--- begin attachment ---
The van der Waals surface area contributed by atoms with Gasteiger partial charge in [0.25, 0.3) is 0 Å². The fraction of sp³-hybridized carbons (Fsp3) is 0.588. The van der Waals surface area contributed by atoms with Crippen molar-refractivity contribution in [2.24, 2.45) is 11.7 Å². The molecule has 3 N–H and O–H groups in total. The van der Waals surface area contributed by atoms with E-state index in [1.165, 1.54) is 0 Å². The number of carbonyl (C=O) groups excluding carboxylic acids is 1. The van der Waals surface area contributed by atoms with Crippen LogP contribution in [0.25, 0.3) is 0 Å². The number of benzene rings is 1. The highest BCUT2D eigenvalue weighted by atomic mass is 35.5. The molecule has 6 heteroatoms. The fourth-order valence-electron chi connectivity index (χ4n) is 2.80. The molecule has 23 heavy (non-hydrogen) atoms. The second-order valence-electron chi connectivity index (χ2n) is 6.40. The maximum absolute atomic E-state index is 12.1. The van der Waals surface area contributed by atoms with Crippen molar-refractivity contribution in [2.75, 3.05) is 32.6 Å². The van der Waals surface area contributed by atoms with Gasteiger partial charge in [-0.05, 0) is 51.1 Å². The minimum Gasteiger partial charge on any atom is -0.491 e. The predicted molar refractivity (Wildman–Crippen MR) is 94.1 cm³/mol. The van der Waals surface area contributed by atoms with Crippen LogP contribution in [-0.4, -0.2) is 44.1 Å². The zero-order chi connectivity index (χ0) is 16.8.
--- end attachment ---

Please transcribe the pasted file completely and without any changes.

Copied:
The van der Waals surface area contributed by atoms with Gasteiger partial charge in [0.25, 0.3) is 0 Å². The fraction of sp³-hybridized carbons (Fsp3) is 0.588. The van der Waals surface area contributed by atoms with Crippen molar-refractivity contribution in [2.24, 2.45) is 11.7 Å². The molecule has 3 N–H and O–H groups in total. The van der Waals surface area contributed by atoms with E-state index in [1.165, 1.54) is 0 Å². The number of carbonyl (C=O) groups excluding carboxylic acids is 1. The van der Waals surface area contributed by atoms with Crippen LogP contribution in [0.25, 0.3) is 0 Å². The number of benzene rings is 1. The highest BCUT2D eigenvalue weighted by atomic mass is 35.5. The molecule has 6 heteroatoms. The fourth-order valence-electron chi connectivity index (χ4n) is 2.80. The molecule has 23 heavy (non-hydrogen) atoms. The second-order valence-electron chi connectivity index (χ2n) is 6.40. The maximum absolute atomic E-state index is 12.1. The van der Waals surface area contributed by atoms with Crippen molar-refractivity contribution in [2.75, 3.05) is 32.6 Å². The van der Waals surface area contributed by atoms with Gasteiger partial charge in [-0.05, 0) is 51.1 Å². The minimum Gasteiger partial charge on any atom is -0.491 e. The predicted molar refractivity (Wildman–Crippen MR) is 94.1 cm³/mol. The van der Waals surface area contributed by atoms with Crippen LogP contribution in [-0.4, -0.2) is 44.1 Å². The zero-order chi connectivity index (χ0) is 16.8.